The US Justice Department is actively investigating
allegations of forced labor and other abuses by the Kuwaiti contractor now rushing
to complete the sprawling 592-million-dollar US embassy project in Baghdad,
numerous sources have revealed.
Justice Department trial attorneys Andrew Kline and Michael J. Frank with the
civil rights division have been contacting former employees of First Kuwaiti
General Trading and Contracting and other witnesses for interviews and documents,
but declined to comment on the investigation other than to say they are looking
into allegations of labor trafficking.
The two investigators are said to be looking for actual workers around the
world who claim they were misled or pressured to work in Iraq against their
will by the company.
Rumors of forced labor in Iraq have plagued First Kuwaiti General Trading and
Contracting for several years, but US government officials have discounted such
allegations by workers from Nepal and the Philippines in the past, even as the
company continued to rack up contracts now totaling several billion dollars
from the Pentagon and US State Department.
Late last year, several US citizens also said they boarded separate chartered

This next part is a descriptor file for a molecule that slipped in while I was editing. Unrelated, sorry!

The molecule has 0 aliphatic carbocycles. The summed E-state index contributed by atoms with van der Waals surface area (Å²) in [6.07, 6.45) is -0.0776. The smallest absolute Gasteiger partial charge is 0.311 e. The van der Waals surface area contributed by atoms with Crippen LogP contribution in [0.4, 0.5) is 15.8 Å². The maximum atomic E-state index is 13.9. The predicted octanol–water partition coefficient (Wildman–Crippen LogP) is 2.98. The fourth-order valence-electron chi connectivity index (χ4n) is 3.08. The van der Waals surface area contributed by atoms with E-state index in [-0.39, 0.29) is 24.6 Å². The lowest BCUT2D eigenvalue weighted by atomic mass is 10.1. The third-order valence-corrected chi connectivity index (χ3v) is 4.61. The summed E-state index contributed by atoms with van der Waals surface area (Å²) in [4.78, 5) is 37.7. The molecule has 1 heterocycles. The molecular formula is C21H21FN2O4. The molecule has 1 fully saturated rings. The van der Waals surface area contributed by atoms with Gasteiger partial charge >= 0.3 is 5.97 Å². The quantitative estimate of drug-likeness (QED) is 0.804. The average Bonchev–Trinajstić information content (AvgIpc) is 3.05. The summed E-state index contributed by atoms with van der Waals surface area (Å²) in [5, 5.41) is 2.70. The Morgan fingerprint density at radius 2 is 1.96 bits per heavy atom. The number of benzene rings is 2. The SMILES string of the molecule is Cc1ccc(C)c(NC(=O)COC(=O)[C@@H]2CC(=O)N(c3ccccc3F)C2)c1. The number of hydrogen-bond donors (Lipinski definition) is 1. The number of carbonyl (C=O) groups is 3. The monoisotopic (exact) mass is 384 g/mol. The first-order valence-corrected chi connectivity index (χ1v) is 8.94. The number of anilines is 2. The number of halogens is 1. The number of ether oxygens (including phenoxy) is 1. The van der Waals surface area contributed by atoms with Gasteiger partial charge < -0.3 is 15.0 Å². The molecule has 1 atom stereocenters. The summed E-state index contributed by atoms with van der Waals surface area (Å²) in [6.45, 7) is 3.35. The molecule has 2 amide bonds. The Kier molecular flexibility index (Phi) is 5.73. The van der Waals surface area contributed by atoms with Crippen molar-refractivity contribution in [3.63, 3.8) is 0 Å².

jets in Kuwait loaded with work crews from the Philippines, India, Pakistan
and Africa holding boarding passes to Dubai, but the planes then flew directly
More recently, another US citizen told IPS that he was told by workers from
Ghana on the embassy site that they thought they would have jobs in Dubai but
were then taken to work in Iraq.
First Kuwaiti's general manager, Wadih al Absi, flatly dismisses the accusations
as unfounded and false.
"I am telling you that First Kuwaiti has never violated any visa violations
or forced people to work," he said during a telephone interview last January.
"In the coming months you will see that First Kuwaiti is the best company
working in the Middle East."
Since landing the Baghdad project, First Kuwaiti has won additional contracts
worth roughly 200 million dollars more for embassy projects in Africa, India
and Indonesia. The company also is believed to be competing for another large
new US embassy in Lebanon.
Soon after the State Department awarded the Iraq embassy contract to First
Kuwaiti in July 2005, thousands of low-paid migrant workers recruited from South
Asia, the Philippines and other nations poured into Baghdad to begin building
the gargantuan new embassy within two years time. When completed later this
summer, it will be the most fortified US diplomatic mission ever constructed,
spanning 104 acres on the banks of the ancient Tigris River and holding more
than 20 buildings. It will be comparable in size to the Vatican.